The next day, our 21st, I led out from Camp III in a fog. About 100 yards from camp, a cornice broke and I plunged towards the Peters Glacier. After 20 feet of freefall, the rope went tight and I inhaled a doubly deep breath of relief. Though Chuck Maffei, on the other side of the ridge, had barely felt a tug, he had saved me. After that little incident, we went back to Camp III to wait for better visibility, luckily, because that day and night we were hammered by an incredibly intense thunder-and-lightning storm. The flash and the thunder would happen all at once! We sat quivering in the tents, hoping not to get fried.
The day after was crystal clear. The climbing was more moderate. Later that day, we noticed a weird color in the sky and a strange smell in the air. The storm the day before had set thousands of acres of trees on fire in the Alaskan interior. The fires went on to bum more acreage in Alaska than all the fires in the lower forty-eight states combined. Even though the smoke made for very dry throats, it also brought on wonderfully colorful and eerie sunrises and sunsets.
The rest of the climbing up to the cache was really enjoyable. The ridge was broader and most of it was less exposed. About a half a mile from the cache, Jim Cancroft broke loose a fair-sized avalanche. The snow fractured right out from under his feet, but he was spared a quick descent. There was no lack of excitement here!
On our 24th day out, we reached our cache at 12,400 feet. We were happy to see all our supplies, as we had only half a meal left with us. What a relief! We had just finished the unclimbed part of Pioneer Ridge. Now we could work on getting to the summit.
Two days of moderate climbing brought us to the top of Taylor Spur at 15,000 feet. What a stupendous camp site! We now looked right at the upper reaches of the route. It looked steeper than ever. On our 27th day out, we made it to our high camp at 16,000 feet on a not too large, little dish of a place. We were trapped there the next day as high winds had settled on the peak, shrouding the summit with a lenticular cloud.
Since the following morning was good enough for us, we ventured up. The climbing above our high camp was a real challenge and had the most rock climbing of the route. Though it was harder and more time-consuming, our light summit packs made it enjoyable. At 17,000 feet, the ridge lay back and we had no problem from there to the top of the North Peak. In perfect weather, we spent an hour and a half on the summit, taking it all in. It was Thursday, July 8, our 29th day out. Our summit day turned into a 16½-hour marathon, but back at our high camp we were all smiles.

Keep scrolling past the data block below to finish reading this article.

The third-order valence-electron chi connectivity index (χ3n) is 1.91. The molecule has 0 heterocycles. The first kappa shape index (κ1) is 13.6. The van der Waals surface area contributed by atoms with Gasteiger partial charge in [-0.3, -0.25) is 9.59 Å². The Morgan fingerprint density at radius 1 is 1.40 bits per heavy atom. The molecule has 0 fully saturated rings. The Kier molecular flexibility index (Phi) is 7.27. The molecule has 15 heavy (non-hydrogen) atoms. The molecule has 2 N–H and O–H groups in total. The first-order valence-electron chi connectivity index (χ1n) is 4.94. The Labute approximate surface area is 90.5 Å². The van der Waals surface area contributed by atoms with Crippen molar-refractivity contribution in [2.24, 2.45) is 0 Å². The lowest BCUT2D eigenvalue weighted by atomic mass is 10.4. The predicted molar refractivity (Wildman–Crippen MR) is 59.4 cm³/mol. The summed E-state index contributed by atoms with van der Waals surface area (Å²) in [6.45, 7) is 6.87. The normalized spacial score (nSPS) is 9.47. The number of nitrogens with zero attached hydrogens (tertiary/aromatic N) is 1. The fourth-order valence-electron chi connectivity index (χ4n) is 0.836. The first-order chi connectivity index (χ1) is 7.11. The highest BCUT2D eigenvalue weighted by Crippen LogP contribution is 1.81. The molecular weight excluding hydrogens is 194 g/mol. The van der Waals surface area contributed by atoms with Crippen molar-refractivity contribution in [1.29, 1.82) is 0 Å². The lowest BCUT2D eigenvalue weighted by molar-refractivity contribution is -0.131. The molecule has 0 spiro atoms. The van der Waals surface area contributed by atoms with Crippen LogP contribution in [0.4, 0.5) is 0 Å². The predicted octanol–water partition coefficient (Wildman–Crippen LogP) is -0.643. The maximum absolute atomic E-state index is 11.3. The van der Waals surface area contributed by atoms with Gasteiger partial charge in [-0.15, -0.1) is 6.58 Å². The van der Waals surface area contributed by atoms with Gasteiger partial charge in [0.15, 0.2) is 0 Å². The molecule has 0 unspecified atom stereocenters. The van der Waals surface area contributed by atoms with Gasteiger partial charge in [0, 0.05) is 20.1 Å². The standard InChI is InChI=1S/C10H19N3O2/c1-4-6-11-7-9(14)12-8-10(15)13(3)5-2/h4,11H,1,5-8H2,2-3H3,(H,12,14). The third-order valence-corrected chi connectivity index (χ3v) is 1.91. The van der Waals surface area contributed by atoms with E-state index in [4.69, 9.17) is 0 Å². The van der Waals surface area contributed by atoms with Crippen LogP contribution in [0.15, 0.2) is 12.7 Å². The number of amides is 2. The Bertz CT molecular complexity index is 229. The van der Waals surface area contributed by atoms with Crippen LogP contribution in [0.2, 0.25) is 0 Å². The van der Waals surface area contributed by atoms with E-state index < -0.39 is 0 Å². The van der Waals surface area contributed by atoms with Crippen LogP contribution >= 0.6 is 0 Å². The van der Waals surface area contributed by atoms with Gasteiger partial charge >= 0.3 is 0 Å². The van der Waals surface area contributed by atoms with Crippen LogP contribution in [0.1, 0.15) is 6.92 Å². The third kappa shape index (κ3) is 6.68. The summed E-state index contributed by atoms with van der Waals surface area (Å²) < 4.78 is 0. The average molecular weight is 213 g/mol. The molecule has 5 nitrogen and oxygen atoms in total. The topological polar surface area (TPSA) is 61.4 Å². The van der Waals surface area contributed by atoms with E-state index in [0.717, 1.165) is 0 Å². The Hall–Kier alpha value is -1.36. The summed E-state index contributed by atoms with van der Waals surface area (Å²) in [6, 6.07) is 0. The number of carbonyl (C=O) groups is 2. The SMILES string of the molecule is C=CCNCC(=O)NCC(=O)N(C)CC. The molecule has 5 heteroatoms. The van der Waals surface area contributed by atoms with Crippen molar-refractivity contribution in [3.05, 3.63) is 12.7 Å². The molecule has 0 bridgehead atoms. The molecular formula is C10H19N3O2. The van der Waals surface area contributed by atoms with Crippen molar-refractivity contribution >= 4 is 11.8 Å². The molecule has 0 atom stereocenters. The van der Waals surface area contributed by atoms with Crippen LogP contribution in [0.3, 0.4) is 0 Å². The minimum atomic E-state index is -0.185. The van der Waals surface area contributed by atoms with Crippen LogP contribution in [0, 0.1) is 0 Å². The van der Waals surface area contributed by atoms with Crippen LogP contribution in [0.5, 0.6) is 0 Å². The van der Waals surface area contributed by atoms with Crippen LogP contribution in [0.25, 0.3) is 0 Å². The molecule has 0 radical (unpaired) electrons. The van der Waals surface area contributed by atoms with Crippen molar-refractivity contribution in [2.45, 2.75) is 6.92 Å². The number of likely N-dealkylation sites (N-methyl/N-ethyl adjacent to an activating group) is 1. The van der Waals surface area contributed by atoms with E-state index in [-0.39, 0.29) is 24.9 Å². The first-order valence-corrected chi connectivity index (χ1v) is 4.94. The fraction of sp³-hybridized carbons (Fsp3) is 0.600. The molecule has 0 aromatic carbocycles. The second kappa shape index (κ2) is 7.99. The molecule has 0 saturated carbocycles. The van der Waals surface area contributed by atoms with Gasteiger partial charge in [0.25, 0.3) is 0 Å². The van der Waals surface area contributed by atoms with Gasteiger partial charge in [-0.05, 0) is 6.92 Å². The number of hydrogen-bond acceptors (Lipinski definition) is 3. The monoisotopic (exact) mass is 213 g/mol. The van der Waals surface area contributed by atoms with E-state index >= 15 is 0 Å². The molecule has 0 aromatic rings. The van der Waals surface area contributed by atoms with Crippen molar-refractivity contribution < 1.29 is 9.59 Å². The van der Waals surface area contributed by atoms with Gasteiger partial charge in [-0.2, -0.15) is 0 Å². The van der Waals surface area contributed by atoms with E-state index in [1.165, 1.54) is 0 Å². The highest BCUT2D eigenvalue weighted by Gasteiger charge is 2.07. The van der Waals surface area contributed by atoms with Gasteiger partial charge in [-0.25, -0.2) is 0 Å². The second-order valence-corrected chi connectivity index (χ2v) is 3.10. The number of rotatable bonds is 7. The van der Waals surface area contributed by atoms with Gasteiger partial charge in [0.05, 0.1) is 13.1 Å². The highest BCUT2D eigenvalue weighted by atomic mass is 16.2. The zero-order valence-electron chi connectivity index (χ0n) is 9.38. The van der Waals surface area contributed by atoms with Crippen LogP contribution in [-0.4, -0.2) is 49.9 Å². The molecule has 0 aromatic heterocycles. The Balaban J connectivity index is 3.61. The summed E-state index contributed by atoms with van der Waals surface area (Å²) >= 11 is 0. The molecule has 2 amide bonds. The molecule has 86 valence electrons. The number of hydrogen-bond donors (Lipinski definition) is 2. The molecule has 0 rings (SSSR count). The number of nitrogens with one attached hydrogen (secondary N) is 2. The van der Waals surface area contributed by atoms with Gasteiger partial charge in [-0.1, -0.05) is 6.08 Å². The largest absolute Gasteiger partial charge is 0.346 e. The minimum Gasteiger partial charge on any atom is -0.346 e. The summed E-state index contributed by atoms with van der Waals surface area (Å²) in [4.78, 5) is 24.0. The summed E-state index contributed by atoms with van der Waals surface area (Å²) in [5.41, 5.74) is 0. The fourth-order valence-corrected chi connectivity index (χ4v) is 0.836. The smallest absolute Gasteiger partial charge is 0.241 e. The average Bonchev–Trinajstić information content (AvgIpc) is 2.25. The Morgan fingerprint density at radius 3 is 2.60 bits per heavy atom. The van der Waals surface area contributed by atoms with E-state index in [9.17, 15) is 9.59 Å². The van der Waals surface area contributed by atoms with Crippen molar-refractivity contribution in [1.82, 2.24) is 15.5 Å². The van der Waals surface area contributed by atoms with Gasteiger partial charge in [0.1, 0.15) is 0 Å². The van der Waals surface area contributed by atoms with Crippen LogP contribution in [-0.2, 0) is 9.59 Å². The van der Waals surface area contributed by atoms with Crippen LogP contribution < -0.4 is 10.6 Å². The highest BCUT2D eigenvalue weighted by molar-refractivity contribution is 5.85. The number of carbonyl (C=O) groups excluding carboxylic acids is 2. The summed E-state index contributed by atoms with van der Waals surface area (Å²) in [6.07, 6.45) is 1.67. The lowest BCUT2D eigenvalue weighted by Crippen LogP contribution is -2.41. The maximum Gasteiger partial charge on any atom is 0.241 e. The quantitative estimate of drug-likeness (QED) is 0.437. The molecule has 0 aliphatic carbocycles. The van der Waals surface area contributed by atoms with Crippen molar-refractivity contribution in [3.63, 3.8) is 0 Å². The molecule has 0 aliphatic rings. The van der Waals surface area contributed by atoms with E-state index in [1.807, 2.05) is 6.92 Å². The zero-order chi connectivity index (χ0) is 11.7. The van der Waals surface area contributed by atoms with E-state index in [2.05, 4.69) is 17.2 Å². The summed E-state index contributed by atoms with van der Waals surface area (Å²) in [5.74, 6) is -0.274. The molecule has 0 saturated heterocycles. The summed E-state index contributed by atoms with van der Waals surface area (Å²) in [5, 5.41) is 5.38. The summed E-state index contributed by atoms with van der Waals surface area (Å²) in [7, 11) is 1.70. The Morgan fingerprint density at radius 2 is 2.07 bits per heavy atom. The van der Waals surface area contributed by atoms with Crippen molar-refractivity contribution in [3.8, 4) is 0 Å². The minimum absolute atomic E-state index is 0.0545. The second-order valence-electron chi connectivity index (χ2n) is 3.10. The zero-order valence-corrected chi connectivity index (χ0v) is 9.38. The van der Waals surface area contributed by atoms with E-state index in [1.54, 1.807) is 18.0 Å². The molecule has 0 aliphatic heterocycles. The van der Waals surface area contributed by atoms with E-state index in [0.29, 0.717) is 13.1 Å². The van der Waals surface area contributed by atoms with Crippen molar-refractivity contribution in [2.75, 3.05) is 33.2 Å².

After this, we headed down the ridge to the Flatiron and descended the Muldrow to Base Camp. Our stumble down the Muldrow was a nightmare on an enormously changed glacier. What had taken us four-and-a-half hours to get down on our cache carry now tested us for twelve hours. Without skis this time, we were constantly falling in up to our waists in unconsolidated slush. One time, after plunging in up to my armpits, I looked around to see my three companions in just as far. Talk about adrenaline! Many boot holes showed the black bottomlessness of huge crevasses, but no one fell all the way in. Completely exhausted, we shuffled back into Base Camp on July 11, our 31st day out.
Now all we had to do was to carry 80-pound loads some 20 miles back to Wonder Lake. Crossing McGonagall Pass again, we bowed deeply to the land of rock and ice and headed down into the world of lush green tundra.
This time, the McKinley River was waiting for us. The first crossing was the roughest. Chuck Maffei, who was nervous about the river anyway, turned into our token sacrifice to the river god. He slipped and was instantly in for the ice-cold swim of a lifetime. He careened down the river, paddled like crazy and finally managed to emerge on the right side, thoroughly soaked. After that, we carefully made our way through the rest of the braids of the McKinley and pushed on up to Wonder Lake. The legendary bus ride was surprisingly mellow with only 200 picture stops. We had done it! It was time to head back to Talkeetna to recuperate at the Fairview Inn.
Summary of Statistics:
Area: Alaska Range.
New Route: Mount McKinley North Peak, 5934 meters, 19,470 feet, via the complete Pioneer Ridge, Summit reached on July 8, 1988 (whole party).
Personnel: Australian Rowan Laver, Americans Chuck Maffei, Jim Cancroft, Randy Waitman.